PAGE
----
How was she going to know what to do with magic?
She was just a girl from Chimbu Street.
She knew nothing.
Nothing at all about magic. And she was pretty sure magic wasn’t meant to be arrowroot biscuit mushed up in water or dragon vomit in your bed. Not tears on her dirty face or the sorrowful taste of song, that she couldn’t know but somehow knew, sliding off her tongue.
Surely it wasn’t.
Stay calm, Pip, said Mika in her head.
We’re with Pip in a town in rural Australia, where she lives with her Mum and step-dad Matt. Pip’s home is a landscape of identical mining company houses, thrumming with air-conditioner noise and the sound of road trains coming in on the highway – but three streets away is the wild world of the creek, where she used to spend long hours in conversation with her friend Mika. Now she goes there to be alone – but is she, really? Something glints as the light fades, and Pip must make sense of it as best she can.
Fantasy dominates the children’s section, but books like Dragon Skin are rare. The story of finding a magical creature and becoming its carer is the stuff of younger fiction, whether that’s Andy Shepherd’s lightly comic Boy Who Grew Dragons series, or the fifty year-old A Gift from Winkelsea by beloved author Helen Cresswell. Foxlee’s novel is suited to an older child, maybe even someone making that tricky shift into teenage years (not unlike Pip’s method of entering her secret cave, hanging by your fingers and stretching with your feet) when nothing seems right, least of all the books you’re given to read. It’s as much a novel about ‘what to do’ with magic, as an exploration of loss and the difficulty of change.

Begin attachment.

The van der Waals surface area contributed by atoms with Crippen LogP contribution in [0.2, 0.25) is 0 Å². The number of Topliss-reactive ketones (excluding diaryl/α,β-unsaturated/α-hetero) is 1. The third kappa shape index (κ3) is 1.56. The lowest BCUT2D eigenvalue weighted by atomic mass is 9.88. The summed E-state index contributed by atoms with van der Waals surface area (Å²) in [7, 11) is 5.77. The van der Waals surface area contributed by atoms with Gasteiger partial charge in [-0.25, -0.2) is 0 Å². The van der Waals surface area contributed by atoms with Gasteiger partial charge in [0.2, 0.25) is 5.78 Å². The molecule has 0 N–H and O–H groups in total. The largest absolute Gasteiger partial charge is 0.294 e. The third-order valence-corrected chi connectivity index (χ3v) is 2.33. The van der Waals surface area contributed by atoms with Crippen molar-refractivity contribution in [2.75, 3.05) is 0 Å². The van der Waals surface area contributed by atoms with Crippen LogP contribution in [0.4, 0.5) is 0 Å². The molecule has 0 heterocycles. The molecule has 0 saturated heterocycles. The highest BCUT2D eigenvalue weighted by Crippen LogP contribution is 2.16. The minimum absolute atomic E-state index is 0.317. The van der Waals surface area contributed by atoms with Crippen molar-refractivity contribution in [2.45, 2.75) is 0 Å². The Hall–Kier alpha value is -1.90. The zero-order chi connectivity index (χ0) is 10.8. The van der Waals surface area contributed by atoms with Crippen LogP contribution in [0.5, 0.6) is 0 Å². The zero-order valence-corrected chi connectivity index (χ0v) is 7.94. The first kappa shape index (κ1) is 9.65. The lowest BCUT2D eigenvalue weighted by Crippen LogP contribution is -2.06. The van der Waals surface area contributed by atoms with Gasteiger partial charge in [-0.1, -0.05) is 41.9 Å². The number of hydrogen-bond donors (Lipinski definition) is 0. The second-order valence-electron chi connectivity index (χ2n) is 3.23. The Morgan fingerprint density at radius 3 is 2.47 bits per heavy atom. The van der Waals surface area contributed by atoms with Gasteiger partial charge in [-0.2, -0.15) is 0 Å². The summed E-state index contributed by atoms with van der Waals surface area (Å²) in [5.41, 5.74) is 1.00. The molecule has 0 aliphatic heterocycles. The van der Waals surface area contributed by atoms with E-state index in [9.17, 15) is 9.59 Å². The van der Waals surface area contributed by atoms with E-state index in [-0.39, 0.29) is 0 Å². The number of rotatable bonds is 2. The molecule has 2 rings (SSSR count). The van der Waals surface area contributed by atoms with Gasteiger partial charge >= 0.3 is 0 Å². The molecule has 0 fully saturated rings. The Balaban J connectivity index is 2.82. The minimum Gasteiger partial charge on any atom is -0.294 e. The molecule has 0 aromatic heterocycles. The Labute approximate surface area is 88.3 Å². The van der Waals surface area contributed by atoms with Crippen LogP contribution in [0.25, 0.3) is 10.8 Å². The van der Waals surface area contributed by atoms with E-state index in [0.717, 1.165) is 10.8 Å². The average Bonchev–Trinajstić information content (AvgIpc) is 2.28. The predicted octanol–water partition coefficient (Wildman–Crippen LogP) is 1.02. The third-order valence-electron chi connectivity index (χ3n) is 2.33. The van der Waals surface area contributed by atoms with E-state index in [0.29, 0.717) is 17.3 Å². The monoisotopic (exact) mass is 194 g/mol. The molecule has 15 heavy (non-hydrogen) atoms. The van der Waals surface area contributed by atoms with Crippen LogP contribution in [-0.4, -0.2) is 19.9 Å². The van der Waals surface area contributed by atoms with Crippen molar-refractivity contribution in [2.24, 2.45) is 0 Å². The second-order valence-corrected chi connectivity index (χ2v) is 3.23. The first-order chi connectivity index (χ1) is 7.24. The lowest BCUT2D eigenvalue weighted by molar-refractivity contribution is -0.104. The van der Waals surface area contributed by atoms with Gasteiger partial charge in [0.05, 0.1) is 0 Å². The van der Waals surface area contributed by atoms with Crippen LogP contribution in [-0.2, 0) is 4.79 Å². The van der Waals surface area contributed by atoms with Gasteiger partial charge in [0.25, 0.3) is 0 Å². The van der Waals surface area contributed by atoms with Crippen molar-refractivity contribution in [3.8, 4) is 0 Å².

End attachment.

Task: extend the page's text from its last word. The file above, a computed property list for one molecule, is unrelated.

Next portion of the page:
There’s a particularly big change needed in Pip’s life, which Foxlee develops gradually throughout the novel, from the slam of a screen-door – Pip and her mother flinching at it – through glimpses of Matt’s bullying behaviour, till the overt use of the words ‘domestic abuse’ as the novel enters its final flight. And this is certainly a novel that clears the ground and takes to the sky, without ever shrugging off that weight. It’s a delicately freighted construction, underpinned by utterly credible characters, and buoyed with real magic.